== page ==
On dropping off my kid at camp for the first time

I am tucking the sheet around the mattress on the top bunk which she has chosen because it runs perpendicular to her friend Belle’s. I imagine them later that night, all muffled giggles and flashlights burning dim. I am forcing the rumpled sheet around the mattress and with each tuck I am enfolding so many things. Two streams of feelings flood me: Did I pack her a hoodie? Did I love her enough? Does she have enough toothpaste for the week? Did I love her enough? I am tucking in every hope of every parent who has ever sent their kid to camp: Please, please, have so much fun that you have no time to miss home. Please don’t just eat Frito’s and drink Lemonade all week. Please be kind to the girl that everyone thinks is a weirdo. The weirdoes all grow up to be awesome people, trust.

In the days leading up to camp, my daughter was different. More aware, more sensitive. She hugged me tighter, visited kindness more readily upon her brother. It is both easy and completely aggravating to love the child who is antyspantsed excited about something on the horizon.

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But there is new under the campground sun. For in every stage of parenting, there are victories and crushing losses. I am ecstatic that my child went barreling onto the top bunk without fear. I am so pleased that she then came down and group hugged us with a vice grip. I am bereft to know that I will blink and suddenly she will be asking me to back off and let her put the sheets on her bunk. In her college dorm room.

There is an unspoken contract that parents make in sending their kids to camp for the week. It is different than simply sending them to school because with school you have some say-so with their lunch orders and where they sleep. With sleepaway camp, you sign away your rights to intervene for the designated time; you trust that whatever you learn will be born either of necessity or overflow. You gain the right to not have to coordinate, support, discipline for the week; you surrender your rights to ever truly know what really happened. In short, you empower your child to have his/her own life–to not only eat cereal for dinner if she so pleases but to harbor the experience of crushing hard on a boy for the first time deep deep in her heart. She will tell you about one or both or neither because you empowered her to make that choice.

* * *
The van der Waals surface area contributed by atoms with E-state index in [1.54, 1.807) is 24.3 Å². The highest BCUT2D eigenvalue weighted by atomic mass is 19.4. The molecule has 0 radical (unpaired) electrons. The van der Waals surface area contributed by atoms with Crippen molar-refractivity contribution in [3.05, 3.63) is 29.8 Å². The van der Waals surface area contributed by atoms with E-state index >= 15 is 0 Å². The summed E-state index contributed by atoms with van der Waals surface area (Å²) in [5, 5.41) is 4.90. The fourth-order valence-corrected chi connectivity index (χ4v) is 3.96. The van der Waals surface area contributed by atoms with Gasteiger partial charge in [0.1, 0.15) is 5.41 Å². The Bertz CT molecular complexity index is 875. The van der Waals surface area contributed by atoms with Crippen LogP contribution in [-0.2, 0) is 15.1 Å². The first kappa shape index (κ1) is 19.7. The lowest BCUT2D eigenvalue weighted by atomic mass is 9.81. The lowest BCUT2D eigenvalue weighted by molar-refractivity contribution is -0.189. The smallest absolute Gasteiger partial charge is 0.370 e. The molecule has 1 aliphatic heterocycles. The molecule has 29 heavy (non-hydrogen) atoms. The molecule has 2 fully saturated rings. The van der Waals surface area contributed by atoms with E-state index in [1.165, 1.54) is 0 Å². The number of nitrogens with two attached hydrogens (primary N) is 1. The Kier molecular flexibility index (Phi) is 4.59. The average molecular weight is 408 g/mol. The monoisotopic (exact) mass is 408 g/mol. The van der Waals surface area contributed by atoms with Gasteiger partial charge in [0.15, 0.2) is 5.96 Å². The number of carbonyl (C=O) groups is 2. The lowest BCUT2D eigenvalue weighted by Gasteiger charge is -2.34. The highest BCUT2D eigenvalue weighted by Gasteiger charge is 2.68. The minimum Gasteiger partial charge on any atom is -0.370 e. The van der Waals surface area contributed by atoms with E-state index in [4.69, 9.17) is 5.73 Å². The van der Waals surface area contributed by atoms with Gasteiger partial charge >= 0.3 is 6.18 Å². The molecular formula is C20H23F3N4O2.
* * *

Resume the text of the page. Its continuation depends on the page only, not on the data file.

Our house is so quiet at night. The absence of one is surely felt. I don’t want that hole ever to be filled by any but that beautiful girl. Bittersweet is one word. The taste of two elements at once. I hope one day she knows exactly what it means.

Camp

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Inflating a pool, deflating my pride

You hear a lot of voices while you’re inflating the kiddie pool in the high noon sun. Most of them are saying,

You are a moron.

Why aren’t the kids helping you?

Was that a wasp?

You are still a moron.

 

You might even appreciate the irony for a moment, inflating the kiddie pool while standing on the surface of the burning sun, that you paid for a hot yoga class that morning, HAHAH, which is basically the same thing, HAHA, in terms of working out in a sauna and breathing hard. The only difference is that in hota yoga your outfit was cuter and at the end the instructor placed an ice cold towel on your head as she whispered, “Namaste….”

Then there’s always this one voice that seems to intone not in your head but in your heart and it says,